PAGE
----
Remember how J.J. Abrams would always say that the idea for Alias grew out of "What if Felicity were secretly a spy?" I'm kind of glad that Keri Russell finally gets to live that pitch a little bit. Meet Phillip and Elizabeth Jennings. They're KGB agents under deep cover for a division called Directorate S. This particular brand of deep cover -- twenty years in the states, married and raising two children despite not being a genuine couple, complete immersion, forbidden from speaking Russian in private, forbidden from even telling each other their own real histories -- is so intensive that folks at the FBI think it's an urban legend. But there they are, tracking down a KGB defector in D.C., in preparation for a drop-off that they miss because Phillip (the more softhearted of the two) stops to make sure their mortally wounded cohort gets to a hospital (he dies anyway). So they take the defector -- Timoshev -- home and keep him bound and gagged in the trunk of their car until they figure out what to do with him. Elizabeth (the more hardcore-as-fuck of the two) is harboring a secret: Back in KGB training twenty years ago, Timoshev raped her. So she's like extra motivated to choose the "cut him up into small pieces and dump him somewhere" option. The other option is pitched by Timoshev himself: he tells Phillip that he and Elizabeth should defect like he did. He got a cool $3 million for his trouble, so maybe they could too. Phillip's considering the option because his deep, dark secret is that he kind of loves America.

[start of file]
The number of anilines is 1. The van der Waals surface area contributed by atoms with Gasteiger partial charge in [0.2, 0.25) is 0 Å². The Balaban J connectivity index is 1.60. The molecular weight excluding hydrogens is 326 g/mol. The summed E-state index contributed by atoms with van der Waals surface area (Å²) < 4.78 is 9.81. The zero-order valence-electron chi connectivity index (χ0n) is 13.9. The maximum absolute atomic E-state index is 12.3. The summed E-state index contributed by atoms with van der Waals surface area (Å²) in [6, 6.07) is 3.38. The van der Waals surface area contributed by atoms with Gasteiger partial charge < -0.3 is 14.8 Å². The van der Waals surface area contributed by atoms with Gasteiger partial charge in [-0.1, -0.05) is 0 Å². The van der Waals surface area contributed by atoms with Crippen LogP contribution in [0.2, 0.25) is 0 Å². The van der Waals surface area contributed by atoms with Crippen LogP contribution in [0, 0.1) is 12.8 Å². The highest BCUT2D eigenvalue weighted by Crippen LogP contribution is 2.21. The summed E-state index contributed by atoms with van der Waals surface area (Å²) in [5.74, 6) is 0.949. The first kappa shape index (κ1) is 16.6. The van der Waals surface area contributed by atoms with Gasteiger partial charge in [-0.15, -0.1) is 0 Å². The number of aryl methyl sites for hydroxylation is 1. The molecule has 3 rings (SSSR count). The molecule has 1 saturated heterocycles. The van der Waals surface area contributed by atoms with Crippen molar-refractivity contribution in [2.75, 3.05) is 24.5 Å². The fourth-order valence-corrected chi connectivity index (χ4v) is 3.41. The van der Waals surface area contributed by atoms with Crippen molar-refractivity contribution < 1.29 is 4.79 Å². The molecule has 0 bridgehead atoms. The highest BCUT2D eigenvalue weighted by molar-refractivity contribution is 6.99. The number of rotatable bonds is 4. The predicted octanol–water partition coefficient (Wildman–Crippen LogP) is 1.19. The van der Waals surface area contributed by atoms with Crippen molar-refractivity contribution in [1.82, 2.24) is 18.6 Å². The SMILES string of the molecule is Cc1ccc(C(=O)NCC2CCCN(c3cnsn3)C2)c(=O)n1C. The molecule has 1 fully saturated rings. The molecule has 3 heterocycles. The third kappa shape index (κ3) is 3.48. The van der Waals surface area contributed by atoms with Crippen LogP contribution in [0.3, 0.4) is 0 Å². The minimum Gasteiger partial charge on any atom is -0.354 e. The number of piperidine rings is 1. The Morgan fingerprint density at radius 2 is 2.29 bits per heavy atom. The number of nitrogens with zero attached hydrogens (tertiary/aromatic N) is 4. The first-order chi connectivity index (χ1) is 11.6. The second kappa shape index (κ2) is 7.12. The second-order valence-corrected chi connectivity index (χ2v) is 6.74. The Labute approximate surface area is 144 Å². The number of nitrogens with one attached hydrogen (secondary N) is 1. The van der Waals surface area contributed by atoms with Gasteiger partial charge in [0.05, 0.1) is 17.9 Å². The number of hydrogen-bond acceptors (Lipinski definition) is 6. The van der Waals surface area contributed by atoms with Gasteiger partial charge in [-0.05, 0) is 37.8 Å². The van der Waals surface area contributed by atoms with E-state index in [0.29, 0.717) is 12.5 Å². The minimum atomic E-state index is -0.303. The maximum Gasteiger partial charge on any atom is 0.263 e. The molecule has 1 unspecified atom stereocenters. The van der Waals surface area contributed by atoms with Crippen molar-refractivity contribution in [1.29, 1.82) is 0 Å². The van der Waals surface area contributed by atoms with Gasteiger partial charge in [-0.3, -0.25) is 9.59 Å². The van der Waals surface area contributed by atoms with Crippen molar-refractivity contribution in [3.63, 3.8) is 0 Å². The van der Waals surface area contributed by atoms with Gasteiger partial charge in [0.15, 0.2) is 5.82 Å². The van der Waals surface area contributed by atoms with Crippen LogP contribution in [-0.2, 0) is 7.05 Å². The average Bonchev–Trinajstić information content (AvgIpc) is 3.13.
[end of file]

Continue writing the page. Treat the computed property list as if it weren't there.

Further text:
Living next door to the Jenningses is Stan, played by Noah Emmerich, who just so happens to be a FBI agent. There are a lot of "Is Stan really suspicious of them or is the show faking us out?" scenes, primarily one where Stan asks to borrow jumper cables and Phillip has to retrieve them without letting Stan see the tied-up KGB agent in his trunk.
The knowledge that a FBI agent just moved next door freaks Phillip and Elizabeth out significantly. He presents her with the defection option. She says absolutely not, partially because she's loyal to the motherland, partially because she's maniacally focused on their job, but also partly because she can't bear the thought of their children finding out the truth about them. Still, Phillip is resolute and he plans to defect on his own -- which effectively makes Elizabeth's decision for her -- and he retrieves Timoshev from the trunk to bring him in. But when Timoshev tries to apologize to Elizabeth for that whole raping incident, its news to Phillip, and his husbandly rage takes over. He snaps Timoshev's neck, and Elizabeth's moved/impressed enough that they do it in the car after disposing of the body.